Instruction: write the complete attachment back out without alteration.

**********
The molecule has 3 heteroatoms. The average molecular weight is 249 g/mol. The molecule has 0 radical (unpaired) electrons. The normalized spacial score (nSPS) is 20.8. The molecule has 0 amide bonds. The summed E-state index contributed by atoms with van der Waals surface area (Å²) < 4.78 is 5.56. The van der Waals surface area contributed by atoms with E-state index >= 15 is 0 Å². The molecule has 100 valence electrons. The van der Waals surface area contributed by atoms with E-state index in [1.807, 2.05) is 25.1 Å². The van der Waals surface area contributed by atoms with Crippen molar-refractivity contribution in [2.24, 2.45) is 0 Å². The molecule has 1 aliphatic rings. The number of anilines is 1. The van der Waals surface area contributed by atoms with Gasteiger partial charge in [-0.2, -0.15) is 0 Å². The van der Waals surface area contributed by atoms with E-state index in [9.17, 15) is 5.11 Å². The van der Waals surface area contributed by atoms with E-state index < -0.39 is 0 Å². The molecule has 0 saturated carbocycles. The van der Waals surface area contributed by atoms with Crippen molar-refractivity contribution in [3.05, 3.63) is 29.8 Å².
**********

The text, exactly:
The molecule has 3 heteroatoms. The average molecular weight is 249 g/mol. The molecule has 0 radical (unpaired) electrons. The normalized spacial score (nSPS) is 20.8. The molecule has 0 amide bonds. The summed E-state index contributed by atoms with van der Waals surface area (Å²) < 4.78 is 5.56. The van der Waals surface area contributed by atoms with E-state index >= 15 is 0 Å². The molecule has 100 valence electrons. The van der Waals surface area contributed by atoms with E-state index in [1.807, 2.05) is 25.1 Å². The van der Waals surface area contributed by atoms with Crippen molar-refractivity contribution in [2.24, 2.45) is 0 Å². The molecule has 1 aliphatic rings. The number of anilines is 1. The van der Waals surface area contributed by atoms with Gasteiger partial charge in [-0.2, -0.15) is 0 Å². The van der Waals surface area contributed by atoms with E-state index in [9.17, 15) is 5.11 Å². The van der Waals surface area contributed by atoms with E-state index < -0.39 is 0 Å². The molecule has 0 saturated carbocycles. The van der Waals surface area contributed by atoms with Crippen molar-refractivity contribution in [3.05, 3.63) is 29.8 Å².